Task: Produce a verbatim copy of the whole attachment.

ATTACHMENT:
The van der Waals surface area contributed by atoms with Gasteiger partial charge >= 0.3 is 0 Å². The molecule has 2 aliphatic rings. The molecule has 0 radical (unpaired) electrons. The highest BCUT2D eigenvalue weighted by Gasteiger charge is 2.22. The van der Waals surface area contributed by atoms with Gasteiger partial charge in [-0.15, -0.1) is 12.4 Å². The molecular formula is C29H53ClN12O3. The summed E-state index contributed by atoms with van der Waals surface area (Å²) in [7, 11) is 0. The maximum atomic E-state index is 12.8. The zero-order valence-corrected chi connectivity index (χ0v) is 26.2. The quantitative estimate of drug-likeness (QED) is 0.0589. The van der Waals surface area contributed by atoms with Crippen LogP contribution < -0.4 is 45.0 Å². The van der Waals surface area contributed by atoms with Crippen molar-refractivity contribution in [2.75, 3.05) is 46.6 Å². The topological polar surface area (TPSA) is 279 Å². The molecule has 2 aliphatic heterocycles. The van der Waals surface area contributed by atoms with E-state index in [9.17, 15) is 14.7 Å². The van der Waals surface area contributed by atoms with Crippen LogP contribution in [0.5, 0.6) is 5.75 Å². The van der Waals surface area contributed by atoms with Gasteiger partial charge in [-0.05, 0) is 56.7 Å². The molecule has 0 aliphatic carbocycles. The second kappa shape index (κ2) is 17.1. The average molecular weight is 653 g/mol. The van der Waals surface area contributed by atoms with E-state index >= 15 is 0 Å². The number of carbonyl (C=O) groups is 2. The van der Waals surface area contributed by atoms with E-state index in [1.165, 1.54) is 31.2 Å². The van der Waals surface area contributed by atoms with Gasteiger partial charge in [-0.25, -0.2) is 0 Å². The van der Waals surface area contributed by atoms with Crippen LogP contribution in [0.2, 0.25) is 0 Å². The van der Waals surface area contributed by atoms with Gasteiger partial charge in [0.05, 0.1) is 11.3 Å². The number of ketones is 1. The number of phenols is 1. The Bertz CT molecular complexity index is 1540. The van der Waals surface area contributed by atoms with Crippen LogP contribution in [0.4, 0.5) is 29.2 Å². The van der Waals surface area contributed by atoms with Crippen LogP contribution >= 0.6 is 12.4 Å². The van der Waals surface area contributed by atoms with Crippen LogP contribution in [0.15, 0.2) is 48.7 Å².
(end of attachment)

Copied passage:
The van der Waals surface area contributed by atoms with Gasteiger partial charge >= 0.3 is 0 Å². The molecule has 2 aliphatic rings. The molecule has 0 radical (unpaired) electrons. The highest BCUT2D eigenvalue weighted by Gasteiger charge is 2.22. The van der Waals surface area contributed by atoms with Gasteiger partial charge in [-0.15, -0.1) is 12.4 Å². The molecular formula is C29H53ClN12O3. The summed E-state index contributed by atoms with van der Waals surface area (Å²) in [7, 11) is 0. The maximum atomic E-state index is 12.8. The zero-order valence-corrected chi connectivity index (χ0v) is 26.2. The quantitative estimate of drug-likeness (QED) is 0.0589. The van der Waals surface area contributed by atoms with Crippen LogP contribution < -0.4 is 45.0 Å². The van der Waals surface area contributed by atoms with Crippen molar-refractivity contribution in [2.75, 3.05) is 46.6 Å². The topological polar surface area (TPSA) is 279 Å². The molecule has 2 aliphatic heterocycles. The van der Waals surface area contributed by atoms with E-state index in [9.17, 15) is 14.7 Å². The van der Waals surface area contributed by atoms with Crippen LogP contribution in [0.5, 0.6) is 5.75 Å². The van der Waals surface area contributed by atoms with Gasteiger partial charge in [-0.05, 0) is 56.7 Å². The molecule has 0 aliphatic carbocycles. The second kappa shape index (κ2) is 17.1. The average molecular weight is 653 g/mol. The van der Waals surface area contributed by atoms with E-state index >= 15 is 0 Å². The number of carbonyl (C=O) groups is 2. The van der Waals surface area contributed by atoms with E-state index in [1.165, 1.54) is 31.2 Å². The van der Waals surface area contributed by atoms with Gasteiger partial charge in [-0.25, -0.2) is 0 Å². The van der Waals surface area contributed by atoms with Crippen LogP contribution in [0.2, 0.25) is 0 Å². The van der Waals surface area contributed by atoms with Gasteiger partial charge in [0.05, 0.1) is 11.3 Å². The number of ketones is 1. The number of phenols is 1. The Bertz CT molecular complexity index is 1540. The van der Waals surface area contributed by atoms with Crippen LogP contribution in [0.4, 0.5) is 29.2 Å². The van der Waals surface area contributed by atoms with Crippen LogP contribution >= 0.6 is 12.4 Å². The van der Waals surface area contributed by atoms with Crippen LogP contribution in [0.15, 0.2) is 48.7 Å².